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Crude Oil Higher; Supply Tightens as Demand Rises

Published 09/28/2021, 09:41 AM
Updated 09/28/2021, 09:43 AM
© Reuters.

By Peter Nurse -- Oil prices powered ahead Tuesday, climbing for the sixth consecutive session, boosted by a tight supply outlook while demand picks up as Covid-19 restrictions are lifted.

By 9:45 AM ET (1345 GMT), U.S. crude futures were up 1.1% at $76.28 a barrel, hitting its highest since July, after jumping 2% the previous day. Brent futures were up 1% at $79.50 a barrel, reaching its highest since October 2018, after climbing 1.8% on Monday.

U.S. Gasoline RBOB Futures were up 1.1% at $2.1925 a gallon.

Crude demand has been picking up as a number of countries start to ease their mobility restrictions. Japan announced it will lift the state of emergency in a number of prefectures in response to a sharp drop in new Covid-19 cases, while Australian authorities have announced plans to gradually reopen locked-down Sydney, the country's most populous city.

Additionally, German airline Lufthansa said demand for transatlantic flights had more than tripled in the week since the U.S. relaxed its conditions on arrivals from Europe.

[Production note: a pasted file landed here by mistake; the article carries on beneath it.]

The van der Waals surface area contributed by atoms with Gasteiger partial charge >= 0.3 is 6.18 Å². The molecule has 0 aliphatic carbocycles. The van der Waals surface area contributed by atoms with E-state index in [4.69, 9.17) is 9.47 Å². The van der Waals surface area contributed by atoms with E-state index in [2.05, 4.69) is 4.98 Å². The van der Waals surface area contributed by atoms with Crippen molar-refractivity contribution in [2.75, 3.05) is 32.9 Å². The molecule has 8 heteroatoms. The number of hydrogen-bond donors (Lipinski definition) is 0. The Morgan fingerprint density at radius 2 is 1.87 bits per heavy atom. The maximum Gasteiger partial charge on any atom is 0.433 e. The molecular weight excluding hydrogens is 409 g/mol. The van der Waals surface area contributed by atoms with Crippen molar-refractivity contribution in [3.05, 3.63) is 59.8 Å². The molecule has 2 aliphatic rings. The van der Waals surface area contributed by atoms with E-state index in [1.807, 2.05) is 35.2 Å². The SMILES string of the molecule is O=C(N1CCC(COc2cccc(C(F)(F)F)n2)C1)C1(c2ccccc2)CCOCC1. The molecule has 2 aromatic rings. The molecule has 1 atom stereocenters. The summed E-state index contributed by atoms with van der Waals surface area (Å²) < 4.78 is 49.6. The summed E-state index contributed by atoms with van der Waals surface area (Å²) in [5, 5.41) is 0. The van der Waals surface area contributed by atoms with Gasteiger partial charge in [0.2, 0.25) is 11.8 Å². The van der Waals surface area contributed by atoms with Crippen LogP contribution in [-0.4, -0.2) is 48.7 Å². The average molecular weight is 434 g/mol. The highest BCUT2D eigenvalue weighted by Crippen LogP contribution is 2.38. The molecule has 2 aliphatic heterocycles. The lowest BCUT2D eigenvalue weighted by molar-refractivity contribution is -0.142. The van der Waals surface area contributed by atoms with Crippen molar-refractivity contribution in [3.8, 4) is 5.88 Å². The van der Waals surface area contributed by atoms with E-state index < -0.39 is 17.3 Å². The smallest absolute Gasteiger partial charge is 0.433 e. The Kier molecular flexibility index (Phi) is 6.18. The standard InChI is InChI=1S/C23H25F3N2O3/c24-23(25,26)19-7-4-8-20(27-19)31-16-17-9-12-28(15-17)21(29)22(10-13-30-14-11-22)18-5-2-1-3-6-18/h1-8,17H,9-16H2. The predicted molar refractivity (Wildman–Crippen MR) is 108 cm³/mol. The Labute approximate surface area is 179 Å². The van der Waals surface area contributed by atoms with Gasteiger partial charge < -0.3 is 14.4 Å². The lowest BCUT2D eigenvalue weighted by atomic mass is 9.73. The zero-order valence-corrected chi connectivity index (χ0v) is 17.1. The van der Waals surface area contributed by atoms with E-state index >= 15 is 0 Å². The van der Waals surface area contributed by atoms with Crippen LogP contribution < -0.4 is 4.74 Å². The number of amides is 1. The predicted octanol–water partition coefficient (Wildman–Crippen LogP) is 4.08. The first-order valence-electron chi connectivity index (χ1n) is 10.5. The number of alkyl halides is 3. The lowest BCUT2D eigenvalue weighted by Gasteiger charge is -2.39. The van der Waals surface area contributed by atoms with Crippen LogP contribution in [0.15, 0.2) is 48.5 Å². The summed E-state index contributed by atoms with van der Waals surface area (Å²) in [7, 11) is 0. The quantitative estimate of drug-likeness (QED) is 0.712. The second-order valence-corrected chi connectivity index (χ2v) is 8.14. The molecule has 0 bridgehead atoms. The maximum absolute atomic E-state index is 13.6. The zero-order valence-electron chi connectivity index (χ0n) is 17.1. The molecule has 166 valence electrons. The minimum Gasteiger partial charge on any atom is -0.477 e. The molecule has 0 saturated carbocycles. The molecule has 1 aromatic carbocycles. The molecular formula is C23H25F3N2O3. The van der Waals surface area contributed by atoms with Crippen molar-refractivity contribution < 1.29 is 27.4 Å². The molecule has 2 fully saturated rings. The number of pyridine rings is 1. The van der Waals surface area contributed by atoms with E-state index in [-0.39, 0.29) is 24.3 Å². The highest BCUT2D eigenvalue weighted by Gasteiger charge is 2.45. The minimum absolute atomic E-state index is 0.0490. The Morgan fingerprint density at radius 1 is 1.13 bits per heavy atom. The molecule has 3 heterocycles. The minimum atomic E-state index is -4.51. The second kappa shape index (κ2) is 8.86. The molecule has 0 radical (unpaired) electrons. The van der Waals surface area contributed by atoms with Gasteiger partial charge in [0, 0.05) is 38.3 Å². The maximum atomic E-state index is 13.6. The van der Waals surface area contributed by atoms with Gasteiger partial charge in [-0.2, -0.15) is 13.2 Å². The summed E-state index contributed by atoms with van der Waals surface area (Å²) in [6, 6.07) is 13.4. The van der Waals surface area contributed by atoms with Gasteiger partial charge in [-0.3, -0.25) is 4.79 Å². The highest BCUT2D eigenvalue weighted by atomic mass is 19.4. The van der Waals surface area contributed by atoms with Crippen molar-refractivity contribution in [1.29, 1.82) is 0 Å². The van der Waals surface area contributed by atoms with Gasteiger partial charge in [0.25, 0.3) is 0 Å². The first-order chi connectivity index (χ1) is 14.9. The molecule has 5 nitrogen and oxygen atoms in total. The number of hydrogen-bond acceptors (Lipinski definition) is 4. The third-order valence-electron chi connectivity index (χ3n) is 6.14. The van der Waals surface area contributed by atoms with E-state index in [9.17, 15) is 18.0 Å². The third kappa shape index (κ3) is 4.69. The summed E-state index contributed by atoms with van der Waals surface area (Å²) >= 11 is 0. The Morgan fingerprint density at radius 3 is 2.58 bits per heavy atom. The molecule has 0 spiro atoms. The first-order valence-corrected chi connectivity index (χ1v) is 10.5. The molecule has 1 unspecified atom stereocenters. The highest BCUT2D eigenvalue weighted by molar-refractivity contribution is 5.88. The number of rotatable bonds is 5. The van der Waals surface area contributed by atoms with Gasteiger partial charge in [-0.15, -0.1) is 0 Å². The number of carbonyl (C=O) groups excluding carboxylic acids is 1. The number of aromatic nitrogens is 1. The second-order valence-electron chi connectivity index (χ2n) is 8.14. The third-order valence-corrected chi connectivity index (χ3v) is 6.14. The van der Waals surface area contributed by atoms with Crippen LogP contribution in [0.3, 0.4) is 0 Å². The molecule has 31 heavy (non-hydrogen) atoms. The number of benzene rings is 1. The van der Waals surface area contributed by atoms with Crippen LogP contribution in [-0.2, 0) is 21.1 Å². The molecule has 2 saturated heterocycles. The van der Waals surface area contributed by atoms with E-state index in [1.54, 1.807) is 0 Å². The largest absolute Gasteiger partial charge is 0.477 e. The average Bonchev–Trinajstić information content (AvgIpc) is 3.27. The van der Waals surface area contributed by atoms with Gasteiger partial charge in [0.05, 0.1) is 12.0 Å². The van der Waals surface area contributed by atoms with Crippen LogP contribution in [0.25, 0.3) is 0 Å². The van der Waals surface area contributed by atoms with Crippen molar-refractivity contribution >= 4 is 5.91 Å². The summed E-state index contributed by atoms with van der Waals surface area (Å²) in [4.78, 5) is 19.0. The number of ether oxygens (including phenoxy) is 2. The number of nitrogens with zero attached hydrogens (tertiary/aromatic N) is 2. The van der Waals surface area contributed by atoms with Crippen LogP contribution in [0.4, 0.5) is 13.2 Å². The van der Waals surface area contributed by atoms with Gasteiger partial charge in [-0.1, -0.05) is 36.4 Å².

However, most of the recent gains have been stimulated more by tightness in global supply. The important U.S. Gulf of Mexico region was severely hit by Hurricanes Ida and Nicholas in August and September, damaging platforms, pipelines and processing hubs, and shutting most offshore production for weeks. 

At the same time, the Organization of the Petroleum Exporting Countries and their allies have been very cautious over the extent they ramp up output to meet recovering demand having severely curbed production during the pandemic.

“While the scale of the deficit for the remainder of this year means that the market can absorb more than the currently planned 400,000 bbls/d increase per month, the group will want to ensure that the market continues to draw inventories. This is particularly the case given that in 2022, the oil market is expected to be much more balanced,” said analysts at ING, in a note.

This suggests these high prices are likely to stick around for some time to come.

Barclays (LON:BARC) raised its 2022 Brent and WTI price forecasts to $77 and $74 a barrel, respectively, while Morgan Stanley (NYSE:MS) sees Brent trading at $77.5 a barrel in the third quarter under a base case and at $85 in a bull case.

Last week Goldman Sachs (NYSE:GS) said oil could surge to $90 a barrel, $10 higher than the bank’s current forecast, if the approaching winter in the northern hemisphere proves colder than normal.

Investors now await U.S. crude oil supply data from the American Petroleum Institute, due later in the day.


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